Keeping a facility safe comes down to even the smallest components

Any business manager or executive responsible for operating transformers should be acutely aware of the possible consequences if they suffer a breakdown. The potential impact on production commitments and financial performance is enough to give people nightmares.

Bushings are one of the most important transformer components to monitor because their failure can result in fire and even explosions. Research cited in a study by Western Power and ABB claims high-voltage bushings contribute to about 30 per cent of all fires and explosions associated with transformer breakdowns.

Transformers are commonly operated by manufacturers, power generation and transmission companies, as well as mines, smelters, steel mills, pulp and paper plants and chemical plants. So how do people reduce the risk of bushing failure in a business?

FM Global insures 1,800 power-generation facilities worldwide, including about 20 per cent of Australia’s – and seven per cent of the world’s – generation capacity. This insurance coverage includes more than 100,000 transformers.

About two thirds of these transformers are in manufacturing facilities, including steel mills, pulp and paper plants, chemical plants and general manufacturing. FM Global manufacturing clients’ loss experience has shown that in the past 10 years, bushing failures accounted for just over a third (34 per cent) of transformer failures and a fifth (20 per cent) of transformer losses.

FM Global uses its extensive track record and specialist insurance model to help reduce bushing failure risk. Along the way FM Global has uncovered some key trends and best practices that can help manufacturers reduce bushing-related downtime and loss.

Billion-dollar losses

Globally during the past decade, FM Global’s clients in the power generation sector have experienced transformer losses of about $1.3 billion due to more than 550 transformer failures. Bushings accounted for eight per cent of failures and 12 per cent of losses. After comparing its numbers against research by other specialist organisations, FM Global found these numbers ring true beyond its client base.

To help clients reduce risk, FM Global wanted to get a better idea of what causes bushing failure. The company started by looking for any correlation between bushing age and failure. One operator experienced the misfortune of bushing failure after five years of use with a cost of over US$15 million. At the other end of the scale, another operator experienced a failure after 63 years of use that only resulted in a small cost to the business.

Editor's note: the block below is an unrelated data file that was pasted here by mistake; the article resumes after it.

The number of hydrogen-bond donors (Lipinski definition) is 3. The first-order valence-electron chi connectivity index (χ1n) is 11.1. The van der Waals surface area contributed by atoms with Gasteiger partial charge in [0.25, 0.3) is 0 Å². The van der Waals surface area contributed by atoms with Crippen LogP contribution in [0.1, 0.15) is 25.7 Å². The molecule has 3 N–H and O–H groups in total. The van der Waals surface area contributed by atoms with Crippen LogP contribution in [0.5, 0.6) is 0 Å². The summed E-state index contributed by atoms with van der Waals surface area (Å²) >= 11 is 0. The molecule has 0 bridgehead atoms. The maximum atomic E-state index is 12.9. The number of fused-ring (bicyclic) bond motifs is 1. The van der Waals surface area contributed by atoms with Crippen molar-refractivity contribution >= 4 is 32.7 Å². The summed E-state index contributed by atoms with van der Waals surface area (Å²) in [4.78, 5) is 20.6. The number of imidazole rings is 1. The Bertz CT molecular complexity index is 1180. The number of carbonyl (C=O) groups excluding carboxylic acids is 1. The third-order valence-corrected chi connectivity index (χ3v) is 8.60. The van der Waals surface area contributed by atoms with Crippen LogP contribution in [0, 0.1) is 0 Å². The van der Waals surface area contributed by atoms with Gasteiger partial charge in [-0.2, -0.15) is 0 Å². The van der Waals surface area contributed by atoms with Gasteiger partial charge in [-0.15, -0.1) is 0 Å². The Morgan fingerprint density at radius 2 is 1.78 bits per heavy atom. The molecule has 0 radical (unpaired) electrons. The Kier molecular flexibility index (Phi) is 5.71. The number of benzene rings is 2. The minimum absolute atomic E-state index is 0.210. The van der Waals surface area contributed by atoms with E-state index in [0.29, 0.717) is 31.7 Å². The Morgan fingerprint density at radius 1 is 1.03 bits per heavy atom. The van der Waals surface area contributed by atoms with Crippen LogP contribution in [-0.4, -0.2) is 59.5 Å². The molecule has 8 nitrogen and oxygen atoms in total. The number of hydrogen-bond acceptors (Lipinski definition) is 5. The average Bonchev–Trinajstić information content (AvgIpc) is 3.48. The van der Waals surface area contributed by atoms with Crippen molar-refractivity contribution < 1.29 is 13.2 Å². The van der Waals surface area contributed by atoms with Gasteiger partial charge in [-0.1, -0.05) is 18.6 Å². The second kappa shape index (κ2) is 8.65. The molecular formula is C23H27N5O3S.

Most bushing failures occur between 10 and 30 years of use, but FM Global’s research was unable to draw a definitive correlation between bushing failure and age. Although there’s no hard and fast rule, there’s good reason to replace bushings at least once in a transformer’s life.

Testing regimes

Is there an ideal testing regime to minimise risk? FM Global has seen many transformer owners experience bushing failures caused by poor test procedures or where equipment is improperly returned to service after an offline test. FM Global believes that it makes sense to only move to offline testing or more intrusive testing if the results of online monitoring suggest that there’s a need for more testing.

Online monitoring and contingency planning help operators to understand when a piece of equipment will likely fail and implement remediation steps. FM Global recommends that transformer operators adopt online monitoring to help minimise the risk of bushing failures.

Online monitoring and diagnostics of bushings can include visual inspections by experts, thermographic surveys, acoustic, corona and partial discharge measurements as well as permanently installed transformer condition monitoring devices. As part of online monitoring, FM Global feels that it’s essential for operators to adopt the benchmark International Council on Large Electric Systems model of asset maintenance.

To further minimise disruption in the event of a problem, FM Global also recommends that transformer operators keep spare bushings maintained in good condition onsite.

Preventing losses

FM Global believes that the majority of losses are preventable. The company wants to work with clients that share this philosophy and demonstrate commitment to it through risk management practices.

Over the years, FM Global has developed powerful analytics tools that predict when equipment or locations are likely to experience losses. The company then makes recommendations to minimise the risk of these losses happening.

The devil is in the detail. Bushings are a fraction of the transformer’s cost, but their failure can result in the loss of not just the transformer but also peripheral damage to other equipment in a manufacturing plant and lost revenue.

FM Global believes that the price of a failure is too high to ignore. There’s great value in manufacturers making their business more resilient and less exposed to nasty surprises.